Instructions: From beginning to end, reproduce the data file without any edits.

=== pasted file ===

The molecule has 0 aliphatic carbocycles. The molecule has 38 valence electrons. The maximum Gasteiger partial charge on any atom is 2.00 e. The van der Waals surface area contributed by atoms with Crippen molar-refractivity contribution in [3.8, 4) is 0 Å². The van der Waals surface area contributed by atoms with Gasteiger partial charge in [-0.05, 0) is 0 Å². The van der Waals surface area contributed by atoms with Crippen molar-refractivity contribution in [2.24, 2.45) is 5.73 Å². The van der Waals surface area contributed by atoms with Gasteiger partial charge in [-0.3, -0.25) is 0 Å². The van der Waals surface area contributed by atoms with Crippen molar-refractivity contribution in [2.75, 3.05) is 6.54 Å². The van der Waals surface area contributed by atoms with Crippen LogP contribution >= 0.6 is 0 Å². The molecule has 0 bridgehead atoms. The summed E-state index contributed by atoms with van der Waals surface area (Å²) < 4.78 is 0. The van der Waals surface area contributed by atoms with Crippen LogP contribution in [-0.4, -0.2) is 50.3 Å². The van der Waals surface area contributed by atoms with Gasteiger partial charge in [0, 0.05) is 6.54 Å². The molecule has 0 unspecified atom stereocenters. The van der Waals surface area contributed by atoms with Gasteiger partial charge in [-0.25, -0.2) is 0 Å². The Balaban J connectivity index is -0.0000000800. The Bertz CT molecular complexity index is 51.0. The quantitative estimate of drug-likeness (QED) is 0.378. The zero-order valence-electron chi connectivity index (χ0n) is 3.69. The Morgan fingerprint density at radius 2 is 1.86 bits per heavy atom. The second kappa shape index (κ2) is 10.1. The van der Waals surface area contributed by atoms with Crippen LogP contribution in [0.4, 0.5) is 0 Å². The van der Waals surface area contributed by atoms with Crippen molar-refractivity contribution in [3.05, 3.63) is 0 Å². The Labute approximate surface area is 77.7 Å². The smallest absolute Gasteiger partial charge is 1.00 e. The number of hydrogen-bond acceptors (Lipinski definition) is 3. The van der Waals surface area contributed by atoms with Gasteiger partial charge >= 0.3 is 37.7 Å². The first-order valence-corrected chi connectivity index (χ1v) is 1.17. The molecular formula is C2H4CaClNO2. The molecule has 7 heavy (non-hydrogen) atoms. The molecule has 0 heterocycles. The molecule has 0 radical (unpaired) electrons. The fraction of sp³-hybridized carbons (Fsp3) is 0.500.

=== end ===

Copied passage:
The molecule has 0 aliphatic carbocycles. The molecule has 38 valence electrons. The maximum Gasteiger partial charge on any atom is 2.00 e. The van der Waals surface area contributed by atoms with Crippen molar-refractivity contribution in [3.8, 4) is 0 Å². The van der Waals surface area contributed by atoms with Gasteiger partial charge in [-0.05, 0) is 0 Å². The van der Waals surface area contributed by atoms with Crippen molar-refractivity contribution in [2.24, 2.45) is 5.73 Å². The van der Waals surface area contributed by atoms with Gasteiger partial charge in [-0.3, -0.25) is 0 Å². The van der Waals surface area contributed by atoms with Crippen molar-refractivity contribution in [2.75, 3.05) is 6.54 Å². The van der Waals surface area contributed by atoms with Crippen LogP contribution >= 0.6 is 0 Å². The molecule has 0 bridgehead atoms. The summed E-state index contributed by atoms with van der Waals surface area (Å²) < 4.78 is 0. The van der Waals surface area contributed by atoms with Crippen LogP contribution in [-0.4, -0.2) is 50.3 Å². The van der Waals surface area contributed by atoms with Gasteiger partial charge in [0, 0.05) is 6.54 Å². The molecule has 0 unspecified atom stereocenters. The van der Waals surface area contributed by atoms with Gasteiger partial charge in [-0.25, -0.2) is 0 Å². The Balaban J connectivity index is -0.0000000800. The Bertz CT molecular complexity index is 51.0. The quantitative estimate of drug-likeness (QED) is 0.378. The zero-order valence-electron chi connectivity index (χ0n) is 3.69. The Morgan fingerprint density at radius 2 is 1.86 bits per heavy atom. The second kappa shape index (κ2) is 10.1. The van der Waals surface area contributed by atoms with Crippen LogP contribution in [0.4, 0.5) is 0 Å². The van der Waals surface area contributed by atoms with Crippen molar-refractivity contribution in [3.05, 3.63) is 0 Å². The Labute approximate surface area is 77.7 Å². The smallest absolute Gasteiger partial charge is 1.00 e. The number of hydrogen-bond acceptors (Lipinski definition) is 3. The van der Waals surface area contributed by atoms with Gasteiger partial charge >= 0.3 is 37.7 Å². The first-order valence-corrected chi connectivity index (χ1v) is 1.17. The molecular formula is C2H4CaClNO2. The molecule has 7 heavy (non-hydrogen) atoms. The molecule has 0 heterocycles. The molecule has 0 radical (unpaired) electrons. The fraction of sp³-hybridized carbons (Fsp3) is 0.500.